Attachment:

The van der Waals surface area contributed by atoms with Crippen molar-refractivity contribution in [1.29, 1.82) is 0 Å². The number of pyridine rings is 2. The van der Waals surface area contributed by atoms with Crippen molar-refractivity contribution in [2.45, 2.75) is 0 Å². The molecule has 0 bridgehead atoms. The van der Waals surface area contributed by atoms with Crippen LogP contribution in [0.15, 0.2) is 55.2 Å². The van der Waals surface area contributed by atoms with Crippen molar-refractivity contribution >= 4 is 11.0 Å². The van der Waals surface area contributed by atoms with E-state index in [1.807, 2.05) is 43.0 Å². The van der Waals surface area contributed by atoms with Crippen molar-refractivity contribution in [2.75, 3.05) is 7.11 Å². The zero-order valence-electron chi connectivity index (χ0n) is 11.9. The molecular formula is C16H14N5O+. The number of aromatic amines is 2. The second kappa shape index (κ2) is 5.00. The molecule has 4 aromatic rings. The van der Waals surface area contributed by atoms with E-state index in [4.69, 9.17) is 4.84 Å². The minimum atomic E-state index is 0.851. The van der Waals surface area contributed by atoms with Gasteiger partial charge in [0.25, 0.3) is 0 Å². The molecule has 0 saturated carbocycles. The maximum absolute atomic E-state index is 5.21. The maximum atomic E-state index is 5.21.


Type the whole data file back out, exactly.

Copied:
The van der Waals surface area contributed by atoms with Crippen molar-refractivity contribution in [1.29, 1.82) is 0 Å². The number of pyridine rings is 2. The van der Waals surface area contributed by atoms with Crippen molar-refractivity contribution in [2.45, 2.75) is 0 Å². The molecule has 0 bridgehead atoms. The van der Waals surface area contributed by atoms with Crippen LogP contribution in [0.15, 0.2) is 55.2 Å². The van der Waals surface area contributed by atoms with Crippen molar-refractivity contribution >= 4 is 11.0 Å². The van der Waals surface area contributed by atoms with E-state index in [1.807, 2.05) is 43.0 Å². The van der Waals surface area contributed by atoms with Crippen molar-refractivity contribution in [2.75, 3.05) is 7.11 Å². The zero-order valence-electron chi connectivity index (χ0n) is 11.9. The molecular formula is C16H14N5O+. The number of aromatic amines is 2. The second kappa shape index (κ2) is 5.00. The molecule has 4 aromatic rings. The van der Waals surface area contributed by atoms with E-state index in [4.69, 9.17) is 4.84 Å². The minimum atomic E-state index is 0.851. The van der Waals surface area contributed by atoms with Gasteiger partial charge in [0.25, 0.3) is 0 Å². The molecule has 0 saturated carbocycles. The maximum absolute atomic E-state index is 5.21. The maximum atomic E-state index is 5.21.